Thinking without concepts is a strange idea at first sight; isn’t it always the concept of a thing that’s involved in thought, rather than the thing itself? But I don’t think it’s really as strange as it seems. Without looking too closely into the foundations at this stage, I interpret conceptual thought as simply being one level higher in abstraction than its non-conceptual counterpart.
Dogs, I think, are perfectly capable of non-conceptual thinking. Show them the lead or rattle the dinner bowl and they assent enthusiastically to the concrete proposal. Without concepts, though, dogs are tied to the moment and the actual; it’s no good asking the dog whether it would prefer walkies tomorrow morning or tomorrow afternoon; the concept cannot gain a foothold – nothing more abstract than walkies now can really do so. That doesn’t mean we should deny a dog consciousness – the difference between a conscious and unconscious dog is pretty clear – only to certain human levels. The advanced use of language and symbols certainly requires concepts, though I think it is not synonymous with it and conceptual but inexplicit thought seems a viable option to me. Some, though, have thought that it takes language to build meaningful self-consciousness.
Kristina Musholt has been looking briefly at whether self-consciousness can be built out of purely non-conceptual thought, particularly in response to Bermudez, and summarising the case made in her book Thinking About Oneself.
Musholt suggests that non-conceptual thought reflects knowledge-how rather than knowledge-that; without quite agreeing completely about that we can agree that non-conceptual thought can only be expressed through action and so is inherently about interaction with the world, which I take to be her main pointer.
Following Bermudez it seems we are to look for three things from any candidate for self-awareness; namely,
(1) non-accidental self-reference,
(2) immediate action relevance, and
(3) immunity to error through misidentification.
That last one may look a bit scary; it’s simply the point that you can’t be wrong about the identity of the person thinking your own thoughts. I think there are some senses in which this ain’t necessarily so, but for present purposes it doesn’t really matter. Bermudez was concerned to refute those who think that self-consciousness requires language; he thought any such argument collapses into circularity; to construct self-consciousness out of language you have to be able to talk about yourself, but talking about yourself requires the very self-awareness you were supposed to be building.
Bermudez, it seems, believes we can go elsewhere and get our self-awareness out of something like that implicit certainty we mentioned earlier. As thought implies the thinker, non-conceptual thoughts will serve us perfectly well for these purposes. Musholt, though broadly in sympathy, isn’t happy with that. While the self may be implied simply by the existence of non-conceptual thoughts, she points out that it isn’t represented, and that’s what we really need. For one thing, it makes no sense to her to talk about immunity from error when it applies to something that isn’t even represented – it’s not that error is possible, it’s that the whole concept of error or immunity doesn’t even arise.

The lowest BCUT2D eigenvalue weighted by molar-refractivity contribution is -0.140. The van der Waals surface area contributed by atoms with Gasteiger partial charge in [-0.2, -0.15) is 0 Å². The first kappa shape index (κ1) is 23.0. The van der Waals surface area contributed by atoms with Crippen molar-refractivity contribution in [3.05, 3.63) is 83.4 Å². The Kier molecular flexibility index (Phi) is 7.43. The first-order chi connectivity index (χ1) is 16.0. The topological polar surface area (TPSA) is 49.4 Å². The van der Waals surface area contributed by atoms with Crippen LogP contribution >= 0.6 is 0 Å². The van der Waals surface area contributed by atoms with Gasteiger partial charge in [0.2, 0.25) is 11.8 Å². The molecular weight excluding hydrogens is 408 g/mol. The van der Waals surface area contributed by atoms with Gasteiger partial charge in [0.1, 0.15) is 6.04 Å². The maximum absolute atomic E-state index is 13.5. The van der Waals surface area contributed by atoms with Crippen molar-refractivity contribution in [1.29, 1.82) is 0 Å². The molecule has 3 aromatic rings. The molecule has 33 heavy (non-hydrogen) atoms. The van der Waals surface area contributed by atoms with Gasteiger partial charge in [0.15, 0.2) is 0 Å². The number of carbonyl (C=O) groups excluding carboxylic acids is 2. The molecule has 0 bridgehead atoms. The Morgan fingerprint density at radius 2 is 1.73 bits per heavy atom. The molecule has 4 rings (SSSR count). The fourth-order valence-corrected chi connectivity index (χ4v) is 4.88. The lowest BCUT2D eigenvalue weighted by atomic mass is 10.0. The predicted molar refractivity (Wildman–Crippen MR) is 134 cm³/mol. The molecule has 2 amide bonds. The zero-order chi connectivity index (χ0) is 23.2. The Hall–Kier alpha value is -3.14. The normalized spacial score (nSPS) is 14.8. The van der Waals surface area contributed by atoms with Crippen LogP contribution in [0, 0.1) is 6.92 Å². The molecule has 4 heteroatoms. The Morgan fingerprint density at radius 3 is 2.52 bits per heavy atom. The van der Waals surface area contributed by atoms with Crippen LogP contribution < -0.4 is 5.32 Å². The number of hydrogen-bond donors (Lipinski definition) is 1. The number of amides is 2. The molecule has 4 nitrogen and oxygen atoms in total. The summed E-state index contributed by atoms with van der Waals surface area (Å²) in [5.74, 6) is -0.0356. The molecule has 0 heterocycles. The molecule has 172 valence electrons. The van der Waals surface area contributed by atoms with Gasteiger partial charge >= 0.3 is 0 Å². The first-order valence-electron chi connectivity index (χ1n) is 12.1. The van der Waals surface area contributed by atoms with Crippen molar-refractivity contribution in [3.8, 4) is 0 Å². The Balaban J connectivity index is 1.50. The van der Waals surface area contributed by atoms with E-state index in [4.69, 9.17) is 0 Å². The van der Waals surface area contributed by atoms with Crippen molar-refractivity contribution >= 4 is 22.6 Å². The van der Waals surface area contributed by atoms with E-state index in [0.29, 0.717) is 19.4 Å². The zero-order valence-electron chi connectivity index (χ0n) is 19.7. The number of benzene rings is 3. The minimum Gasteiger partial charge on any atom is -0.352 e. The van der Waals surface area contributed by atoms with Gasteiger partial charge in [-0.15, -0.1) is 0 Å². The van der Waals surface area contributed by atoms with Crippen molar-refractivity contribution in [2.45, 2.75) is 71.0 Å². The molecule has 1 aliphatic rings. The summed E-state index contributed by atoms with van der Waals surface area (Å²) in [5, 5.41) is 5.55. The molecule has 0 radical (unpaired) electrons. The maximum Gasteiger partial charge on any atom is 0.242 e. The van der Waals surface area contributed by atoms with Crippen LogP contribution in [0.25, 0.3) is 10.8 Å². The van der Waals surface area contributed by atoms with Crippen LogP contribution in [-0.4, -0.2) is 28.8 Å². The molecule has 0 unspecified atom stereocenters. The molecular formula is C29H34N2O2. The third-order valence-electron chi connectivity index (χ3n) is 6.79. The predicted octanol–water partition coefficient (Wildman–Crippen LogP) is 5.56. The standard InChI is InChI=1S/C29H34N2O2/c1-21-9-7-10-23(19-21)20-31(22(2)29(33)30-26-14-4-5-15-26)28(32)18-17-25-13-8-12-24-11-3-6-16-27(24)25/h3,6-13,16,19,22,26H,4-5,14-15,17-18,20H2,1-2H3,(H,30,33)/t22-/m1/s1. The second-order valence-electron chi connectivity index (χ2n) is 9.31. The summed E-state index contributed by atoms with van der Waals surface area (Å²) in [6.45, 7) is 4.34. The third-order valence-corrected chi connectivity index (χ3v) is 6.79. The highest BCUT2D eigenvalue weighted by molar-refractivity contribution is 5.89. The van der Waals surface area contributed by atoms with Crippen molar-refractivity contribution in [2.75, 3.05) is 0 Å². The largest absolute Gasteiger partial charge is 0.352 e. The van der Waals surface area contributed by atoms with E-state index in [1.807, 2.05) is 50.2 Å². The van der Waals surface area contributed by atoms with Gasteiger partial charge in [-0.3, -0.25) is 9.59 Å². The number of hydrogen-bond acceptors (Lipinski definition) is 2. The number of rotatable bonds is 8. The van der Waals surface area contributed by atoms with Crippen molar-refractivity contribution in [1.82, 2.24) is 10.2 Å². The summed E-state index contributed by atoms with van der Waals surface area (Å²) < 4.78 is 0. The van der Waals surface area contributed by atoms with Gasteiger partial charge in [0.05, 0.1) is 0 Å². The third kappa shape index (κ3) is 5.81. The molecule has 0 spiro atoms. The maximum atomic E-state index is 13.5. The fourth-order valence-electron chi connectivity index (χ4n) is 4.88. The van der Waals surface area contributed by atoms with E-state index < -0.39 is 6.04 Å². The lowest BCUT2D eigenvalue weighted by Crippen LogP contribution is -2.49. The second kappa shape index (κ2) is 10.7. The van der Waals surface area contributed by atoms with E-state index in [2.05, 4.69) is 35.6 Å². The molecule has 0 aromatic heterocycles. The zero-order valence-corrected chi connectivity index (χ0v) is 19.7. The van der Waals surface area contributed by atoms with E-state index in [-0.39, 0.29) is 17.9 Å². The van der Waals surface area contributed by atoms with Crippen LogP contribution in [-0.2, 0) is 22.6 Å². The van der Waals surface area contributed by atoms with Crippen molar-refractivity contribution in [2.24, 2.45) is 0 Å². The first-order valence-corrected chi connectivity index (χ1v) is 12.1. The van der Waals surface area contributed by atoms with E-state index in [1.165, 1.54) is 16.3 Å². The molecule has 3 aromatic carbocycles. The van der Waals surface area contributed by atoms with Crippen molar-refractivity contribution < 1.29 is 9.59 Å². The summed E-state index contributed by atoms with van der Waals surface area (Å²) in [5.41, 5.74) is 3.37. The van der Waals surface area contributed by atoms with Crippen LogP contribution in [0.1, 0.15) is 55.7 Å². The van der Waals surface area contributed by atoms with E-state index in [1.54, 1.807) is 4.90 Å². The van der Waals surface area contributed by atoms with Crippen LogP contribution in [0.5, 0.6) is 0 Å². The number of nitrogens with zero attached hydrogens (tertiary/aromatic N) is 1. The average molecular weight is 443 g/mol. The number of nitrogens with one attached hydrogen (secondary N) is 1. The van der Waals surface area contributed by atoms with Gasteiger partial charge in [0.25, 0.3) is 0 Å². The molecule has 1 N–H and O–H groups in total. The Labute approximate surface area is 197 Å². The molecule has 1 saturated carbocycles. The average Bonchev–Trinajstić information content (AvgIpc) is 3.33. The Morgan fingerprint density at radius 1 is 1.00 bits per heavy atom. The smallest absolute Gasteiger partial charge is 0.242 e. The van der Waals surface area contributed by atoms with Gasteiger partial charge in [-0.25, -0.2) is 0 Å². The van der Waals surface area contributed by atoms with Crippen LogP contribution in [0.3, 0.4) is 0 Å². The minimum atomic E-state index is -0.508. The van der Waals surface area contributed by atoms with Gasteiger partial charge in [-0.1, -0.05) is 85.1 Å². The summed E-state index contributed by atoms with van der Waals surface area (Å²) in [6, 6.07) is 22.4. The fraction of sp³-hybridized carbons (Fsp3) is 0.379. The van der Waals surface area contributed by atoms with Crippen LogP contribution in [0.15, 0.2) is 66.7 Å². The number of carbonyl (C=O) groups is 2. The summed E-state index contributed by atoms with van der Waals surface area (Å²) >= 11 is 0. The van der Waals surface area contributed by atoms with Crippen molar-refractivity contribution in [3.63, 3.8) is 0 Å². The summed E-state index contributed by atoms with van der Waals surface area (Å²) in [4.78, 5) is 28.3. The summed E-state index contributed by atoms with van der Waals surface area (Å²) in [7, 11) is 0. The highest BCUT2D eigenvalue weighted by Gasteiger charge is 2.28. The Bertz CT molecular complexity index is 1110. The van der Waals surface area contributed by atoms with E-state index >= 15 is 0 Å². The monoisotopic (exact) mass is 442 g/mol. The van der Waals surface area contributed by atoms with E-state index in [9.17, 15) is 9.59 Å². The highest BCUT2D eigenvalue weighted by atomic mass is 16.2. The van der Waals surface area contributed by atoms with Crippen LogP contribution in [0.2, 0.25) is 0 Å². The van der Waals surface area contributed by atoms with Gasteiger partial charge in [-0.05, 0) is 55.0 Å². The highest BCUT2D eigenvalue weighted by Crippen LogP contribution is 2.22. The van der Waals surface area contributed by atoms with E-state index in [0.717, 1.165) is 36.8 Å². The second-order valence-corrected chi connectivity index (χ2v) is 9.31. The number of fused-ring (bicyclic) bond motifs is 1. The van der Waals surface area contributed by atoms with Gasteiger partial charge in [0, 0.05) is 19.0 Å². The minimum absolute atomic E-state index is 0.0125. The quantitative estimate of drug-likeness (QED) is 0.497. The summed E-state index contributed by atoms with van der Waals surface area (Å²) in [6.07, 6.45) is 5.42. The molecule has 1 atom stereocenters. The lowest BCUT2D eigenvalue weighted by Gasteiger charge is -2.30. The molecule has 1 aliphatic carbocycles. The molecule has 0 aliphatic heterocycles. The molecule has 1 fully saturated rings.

She still wants to build self-awareness out of non-conceptual thought, but her preferred route is social. As we noted she thinks non-conceptual thought is all about interaction with the world, and she suggests that it’s interaction with other people that provides the foundation for our awareness ourselves. It’s our experience of other people that ultimately grounds our awareness of ourselves as people.
That all seems pretty sensible. I find myself wondering about dogs, and about the state of mind of someone who grew up entirely alone, never meeting any other thinking being. It’s hard even to form a plausible thought experiment about that, I think. The human mind being what it is, I suspect that if no other humans or animals were around inanimate objects would be assigned imaginary personalities and some kind of substitute society cobbled up. Would the human being involved end up with no self-awareness, some strangely defective self-awareness (perhaps subject to some kind of dissociative disorder?), or broadly normal? I don’t even have any clear intuition on the matter.
Anyway, we should keep track of the original project, which essentially remains the one set out by Bermudez. Even if we don’t like Musholt’s proposal better than his, it all serves to show that there is actually quite a rich range of theoretical possibilities here, which tends to undermine the view that linguistic ability is essential. To me it just doesn’t seem very plausible that language should come before self-awareness, although I think it does come before certain forms of self-awareness. The real take-away, perhaps, is that self-awareness is a many-splendoured thing and different forms of it exist on all the three levels mentioned and surely more, too. This conclusion partly vindicates the attack on language as the only basis for self-awareness, undercutting Bermudez’s case for circularity. If self-awareness actually comes in lots of forms, then the sophisticated, explicit, language-based kind doesn’t need to pull itself up by its bootstraps, it can grow out of less explicit versions.
Anyway, Musholt has at least added to our repertoire a version of self-awareness which seems real and interesting – if not necessarily the sole or most fundamental version.